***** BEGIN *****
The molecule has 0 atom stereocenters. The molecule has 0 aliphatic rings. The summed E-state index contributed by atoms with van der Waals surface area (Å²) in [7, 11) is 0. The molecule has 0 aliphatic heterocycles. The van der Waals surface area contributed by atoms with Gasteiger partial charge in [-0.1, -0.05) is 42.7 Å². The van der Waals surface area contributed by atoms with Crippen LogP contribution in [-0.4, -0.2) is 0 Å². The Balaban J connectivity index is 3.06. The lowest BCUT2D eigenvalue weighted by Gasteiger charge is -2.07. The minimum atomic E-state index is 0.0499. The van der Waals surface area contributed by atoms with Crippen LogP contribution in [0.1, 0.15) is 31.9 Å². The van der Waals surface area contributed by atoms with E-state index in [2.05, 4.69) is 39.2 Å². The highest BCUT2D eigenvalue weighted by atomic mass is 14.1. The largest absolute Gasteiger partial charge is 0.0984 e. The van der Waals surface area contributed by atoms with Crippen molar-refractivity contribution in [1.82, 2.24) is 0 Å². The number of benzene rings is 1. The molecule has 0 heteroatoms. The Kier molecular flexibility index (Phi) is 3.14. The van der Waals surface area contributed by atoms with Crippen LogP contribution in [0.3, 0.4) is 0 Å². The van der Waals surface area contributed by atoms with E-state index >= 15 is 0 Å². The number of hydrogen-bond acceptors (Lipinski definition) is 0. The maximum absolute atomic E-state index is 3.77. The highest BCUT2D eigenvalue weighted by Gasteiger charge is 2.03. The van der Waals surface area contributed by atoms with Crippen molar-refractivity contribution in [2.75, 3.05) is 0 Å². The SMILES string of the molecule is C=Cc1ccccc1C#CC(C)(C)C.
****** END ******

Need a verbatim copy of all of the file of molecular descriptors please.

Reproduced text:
The molecule has 0 atom stereocenters. The molecule has 0 aliphatic rings. The summed E-state index contributed by atoms with van der Waals surface area (Å²) in [7, 11) is 0. The molecule has 0 aliphatic heterocycles. The van der Waals surface area contributed by atoms with Gasteiger partial charge in [-0.1, -0.05) is 42.7 Å². The van der Waals surface area contributed by atoms with Crippen LogP contribution in [-0.4, -0.2) is 0 Å². The Balaban J connectivity index is 3.06. The lowest BCUT2D eigenvalue weighted by Gasteiger charge is -2.07. The minimum atomic E-state index is 0.0499. The van der Waals surface area contributed by atoms with Crippen LogP contribution in [0.1, 0.15) is 31.9 Å². The van der Waals surface area contributed by atoms with E-state index in [2.05, 4.69) is 39.2 Å². The highest BCUT2D eigenvalue weighted by atomic mass is 14.1. The largest absolute Gasteiger partial charge is 0.0984 e. The van der Waals surface area contributed by atoms with Crippen molar-refractivity contribution in [1.82, 2.24) is 0 Å². The number of benzene rings is 1. The molecule has 0 heteroatoms. The Kier molecular flexibility index (Phi) is 3.14. The van der Waals surface area contributed by atoms with Crippen LogP contribution in [0.3, 0.4) is 0 Å². The van der Waals surface area contributed by atoms with E-state index >= 15 is 0 Å². The number of hydrogen-bond acceptors (Lipinski definition) is 0. The maximum absolute atomic E-state index is 3.77. The highest BCUT2D eigenvalue weighted by Gasteiger charge is 2.03. The van der Waals surface area contributed by atoms with Crippen molar-refractivity contribution in [2.75, 3.05) is 0 Å². The SMILES string of the molecule is C=Cc1ccccc1C#CC(C)(C)C.